Reptiles/Amphibians Profiles

American Alligator
American Bullfrog
American Toad
Australian Green Tree Frog
Black Caiman
Boa Constrictor
Common Garter Snake
Common Snapping Turtle
Eastern Box Turtle
Eastern Diamondback Rattlesnake
Frill-necked Lizard
Galapagos Tortoise
Gila Monster
Green Anaconda
Green Anole
Green Iguana
Hawksbill Sea Turtle
Jackson's Chameleon
King Cobra
Komodo Dragon
Leatherback Sea Turtle
Leopard Frog
Loggerhead Sea Turtle
Poison Dart Frogs
Red-eyed Tree Frog
Saltwater Crocodile
Texas Coral Snake
 
 

Hawksbill Sea Turtle

Description: The Hawksbill Turtle is a small to medium-sized sea turtle that can grow to over three feet in length and weigh more than 150 pounds. The Hawksbill is similar in appearance to other sea turtles but it smaller and has thick scutes toward the posterior of its carapace that give it a serrated appearance. The carapace is "tortoise-like" in coloration with red, orange, and brown streaks. In addition, the Hawksbill has a beak-like mouth and claws on its flippers and two pre-frontal scales on the top of the head. The shape of the mouth allows it to access crevices in coral reefs to find its prey.

Diet: The Hawksbill Turtle feeds on certain kinds of sponges. They will also take jellyfish, sea anemone, and even the Portuguese Man O' War.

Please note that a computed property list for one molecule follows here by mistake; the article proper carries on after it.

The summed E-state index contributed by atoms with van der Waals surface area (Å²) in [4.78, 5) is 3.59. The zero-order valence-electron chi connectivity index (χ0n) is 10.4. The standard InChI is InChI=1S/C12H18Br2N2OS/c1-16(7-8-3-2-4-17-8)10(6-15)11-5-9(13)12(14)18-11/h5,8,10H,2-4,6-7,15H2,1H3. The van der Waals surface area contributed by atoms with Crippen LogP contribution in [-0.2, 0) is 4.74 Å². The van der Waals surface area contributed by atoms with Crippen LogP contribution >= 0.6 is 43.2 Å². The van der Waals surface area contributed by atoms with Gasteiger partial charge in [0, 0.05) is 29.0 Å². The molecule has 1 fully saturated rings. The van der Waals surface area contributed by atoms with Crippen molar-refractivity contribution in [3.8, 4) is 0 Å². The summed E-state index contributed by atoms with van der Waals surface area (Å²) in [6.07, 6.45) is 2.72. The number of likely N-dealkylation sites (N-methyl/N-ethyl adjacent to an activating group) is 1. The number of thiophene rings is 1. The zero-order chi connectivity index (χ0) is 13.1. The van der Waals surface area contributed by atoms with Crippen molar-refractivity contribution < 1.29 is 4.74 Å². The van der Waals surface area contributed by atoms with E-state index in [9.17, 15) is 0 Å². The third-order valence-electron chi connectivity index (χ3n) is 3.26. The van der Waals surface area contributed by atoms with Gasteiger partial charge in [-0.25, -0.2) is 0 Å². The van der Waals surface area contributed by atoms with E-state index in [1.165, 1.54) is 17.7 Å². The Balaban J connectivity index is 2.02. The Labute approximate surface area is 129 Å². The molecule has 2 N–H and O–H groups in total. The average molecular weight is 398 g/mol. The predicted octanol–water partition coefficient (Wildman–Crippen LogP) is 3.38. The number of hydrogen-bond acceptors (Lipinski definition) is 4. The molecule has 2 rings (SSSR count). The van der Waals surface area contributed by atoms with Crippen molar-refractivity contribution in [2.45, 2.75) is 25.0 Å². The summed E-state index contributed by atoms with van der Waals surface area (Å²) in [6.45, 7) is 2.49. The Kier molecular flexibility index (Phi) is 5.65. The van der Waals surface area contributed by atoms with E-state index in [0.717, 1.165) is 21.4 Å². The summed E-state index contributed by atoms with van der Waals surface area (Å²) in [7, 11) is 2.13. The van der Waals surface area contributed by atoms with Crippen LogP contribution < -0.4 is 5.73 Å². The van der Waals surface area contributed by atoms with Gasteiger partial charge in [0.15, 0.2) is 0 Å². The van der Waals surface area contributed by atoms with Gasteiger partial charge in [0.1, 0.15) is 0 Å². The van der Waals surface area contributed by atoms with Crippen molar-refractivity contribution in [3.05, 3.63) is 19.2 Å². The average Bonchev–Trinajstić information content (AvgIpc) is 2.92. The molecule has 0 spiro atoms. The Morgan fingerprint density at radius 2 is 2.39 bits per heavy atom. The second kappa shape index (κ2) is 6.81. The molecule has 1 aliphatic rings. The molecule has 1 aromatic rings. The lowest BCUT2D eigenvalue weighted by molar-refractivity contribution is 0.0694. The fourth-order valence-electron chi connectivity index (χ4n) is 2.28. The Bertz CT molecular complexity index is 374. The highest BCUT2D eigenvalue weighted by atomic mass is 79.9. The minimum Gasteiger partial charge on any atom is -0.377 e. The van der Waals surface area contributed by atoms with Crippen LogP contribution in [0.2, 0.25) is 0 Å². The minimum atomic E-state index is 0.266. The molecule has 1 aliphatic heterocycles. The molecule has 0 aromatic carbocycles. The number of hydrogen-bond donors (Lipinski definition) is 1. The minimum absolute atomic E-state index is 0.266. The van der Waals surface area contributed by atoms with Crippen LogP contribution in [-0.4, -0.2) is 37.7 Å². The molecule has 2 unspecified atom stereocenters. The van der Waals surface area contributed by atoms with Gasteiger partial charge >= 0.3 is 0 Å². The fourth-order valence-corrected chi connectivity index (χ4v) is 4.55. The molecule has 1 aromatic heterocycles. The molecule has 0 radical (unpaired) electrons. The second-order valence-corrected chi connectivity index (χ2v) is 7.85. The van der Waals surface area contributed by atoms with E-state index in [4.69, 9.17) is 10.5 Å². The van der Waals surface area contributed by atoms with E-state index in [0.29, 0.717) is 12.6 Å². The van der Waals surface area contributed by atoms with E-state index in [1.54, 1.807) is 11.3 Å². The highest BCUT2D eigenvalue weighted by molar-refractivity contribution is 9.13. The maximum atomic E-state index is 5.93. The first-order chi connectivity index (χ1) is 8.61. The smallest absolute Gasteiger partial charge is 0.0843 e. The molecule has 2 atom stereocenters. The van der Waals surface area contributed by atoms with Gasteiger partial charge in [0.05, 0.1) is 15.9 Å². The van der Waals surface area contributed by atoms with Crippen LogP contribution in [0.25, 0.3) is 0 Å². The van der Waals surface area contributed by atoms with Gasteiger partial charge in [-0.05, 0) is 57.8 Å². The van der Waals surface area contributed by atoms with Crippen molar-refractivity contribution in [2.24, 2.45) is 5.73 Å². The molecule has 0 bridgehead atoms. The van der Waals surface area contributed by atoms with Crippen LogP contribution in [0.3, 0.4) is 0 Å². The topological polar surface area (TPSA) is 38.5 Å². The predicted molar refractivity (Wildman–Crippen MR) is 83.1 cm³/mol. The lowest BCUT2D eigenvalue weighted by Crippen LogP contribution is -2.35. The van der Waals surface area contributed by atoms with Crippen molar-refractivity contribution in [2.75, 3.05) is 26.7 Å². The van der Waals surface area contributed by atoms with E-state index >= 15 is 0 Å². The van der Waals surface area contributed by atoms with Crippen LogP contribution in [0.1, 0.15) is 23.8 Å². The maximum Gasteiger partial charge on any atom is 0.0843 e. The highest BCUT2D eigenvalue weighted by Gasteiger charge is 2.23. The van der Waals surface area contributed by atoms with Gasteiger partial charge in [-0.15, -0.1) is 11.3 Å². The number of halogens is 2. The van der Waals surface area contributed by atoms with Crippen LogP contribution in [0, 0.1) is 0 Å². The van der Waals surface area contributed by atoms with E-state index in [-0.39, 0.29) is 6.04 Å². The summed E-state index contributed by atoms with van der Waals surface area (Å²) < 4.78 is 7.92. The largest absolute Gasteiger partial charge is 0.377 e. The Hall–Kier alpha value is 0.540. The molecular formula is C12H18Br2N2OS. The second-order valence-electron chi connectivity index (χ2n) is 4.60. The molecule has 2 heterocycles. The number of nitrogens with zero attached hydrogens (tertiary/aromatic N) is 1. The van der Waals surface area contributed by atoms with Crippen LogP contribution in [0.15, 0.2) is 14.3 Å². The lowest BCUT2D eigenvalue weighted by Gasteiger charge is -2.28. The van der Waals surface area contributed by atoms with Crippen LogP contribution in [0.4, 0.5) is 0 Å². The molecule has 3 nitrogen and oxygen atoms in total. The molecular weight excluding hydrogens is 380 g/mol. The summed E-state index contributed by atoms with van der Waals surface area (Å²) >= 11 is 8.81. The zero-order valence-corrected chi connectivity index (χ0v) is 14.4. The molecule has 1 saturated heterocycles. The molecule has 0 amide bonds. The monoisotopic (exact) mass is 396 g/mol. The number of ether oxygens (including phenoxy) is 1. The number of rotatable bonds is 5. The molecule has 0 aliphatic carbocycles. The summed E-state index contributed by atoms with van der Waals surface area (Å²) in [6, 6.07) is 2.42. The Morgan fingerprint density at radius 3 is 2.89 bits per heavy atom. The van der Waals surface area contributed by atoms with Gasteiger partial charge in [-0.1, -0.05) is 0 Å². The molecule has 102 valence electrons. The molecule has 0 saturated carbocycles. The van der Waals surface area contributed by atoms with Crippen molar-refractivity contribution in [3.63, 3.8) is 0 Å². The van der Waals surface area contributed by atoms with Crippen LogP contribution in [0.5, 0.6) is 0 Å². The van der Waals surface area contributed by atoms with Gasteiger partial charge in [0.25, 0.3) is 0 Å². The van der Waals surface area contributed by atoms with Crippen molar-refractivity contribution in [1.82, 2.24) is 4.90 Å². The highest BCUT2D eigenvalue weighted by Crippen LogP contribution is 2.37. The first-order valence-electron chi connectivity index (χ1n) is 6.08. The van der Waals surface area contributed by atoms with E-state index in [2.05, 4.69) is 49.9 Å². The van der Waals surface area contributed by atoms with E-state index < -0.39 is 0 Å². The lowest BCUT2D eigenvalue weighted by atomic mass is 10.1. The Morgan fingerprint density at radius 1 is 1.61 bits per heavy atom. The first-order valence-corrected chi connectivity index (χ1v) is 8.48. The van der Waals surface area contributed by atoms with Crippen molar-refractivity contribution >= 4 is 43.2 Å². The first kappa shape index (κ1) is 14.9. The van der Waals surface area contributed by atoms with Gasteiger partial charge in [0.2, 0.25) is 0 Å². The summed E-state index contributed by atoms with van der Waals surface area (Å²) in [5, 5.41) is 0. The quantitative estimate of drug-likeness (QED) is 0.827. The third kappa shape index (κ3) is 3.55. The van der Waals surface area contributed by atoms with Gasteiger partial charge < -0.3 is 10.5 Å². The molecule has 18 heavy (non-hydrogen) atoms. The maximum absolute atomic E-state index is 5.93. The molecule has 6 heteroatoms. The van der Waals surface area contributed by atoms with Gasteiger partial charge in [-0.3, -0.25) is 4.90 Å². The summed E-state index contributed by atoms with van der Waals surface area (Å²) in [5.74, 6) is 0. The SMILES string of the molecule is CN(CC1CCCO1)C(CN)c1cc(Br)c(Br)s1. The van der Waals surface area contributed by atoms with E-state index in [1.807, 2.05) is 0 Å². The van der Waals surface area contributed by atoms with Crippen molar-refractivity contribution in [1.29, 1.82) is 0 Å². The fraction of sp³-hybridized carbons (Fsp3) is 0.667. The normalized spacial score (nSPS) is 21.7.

Habitat/Range: The Hawksbill Turtle is found throughout the world's temperate and tropical oceans. Major breeding areas include islands in the eastern Caribbean, northern South America, eastern Africa, islands in the Indian Ocean, parts of Indonesia, and northern Australia. Smaller breeding populations exist in many coastal points across the world. The Hawksbill Turtle is often found swimming amongst coral reefs. They can also be found in the open ocean, lagoons, and even mangrove swamps.

Breeding: Breeding periods vary amongst Hawksbill Turtles depending on location. Like most sea turtles, the Hawksbill female emerges from the ocean to deposit her eggs in the sand at night. She will dig a hole above tide line and lay up to 140 eggs before using her back flippers to cover them with sand. In two months, the young Hawksbills hatch and head for the ocean. As with all sea turtles, only one or two per thousand babies makes it to maturity. Most are picked off on their way to ocean by gulls, raccoons, large crabs or predatory sea birds, or, in the ocean by sharks and other predators. It is thought that the Hawksbill reaches full maturity after 30 years.

Status: The Hawksbill Turtle is listed as critically endangered. Overhunting (especially in Asia), pollution, and habitat destruction have negatively impacted this species. Today, it is illegal to import or export turtle products, kill, capture or harass hawksbill turtles.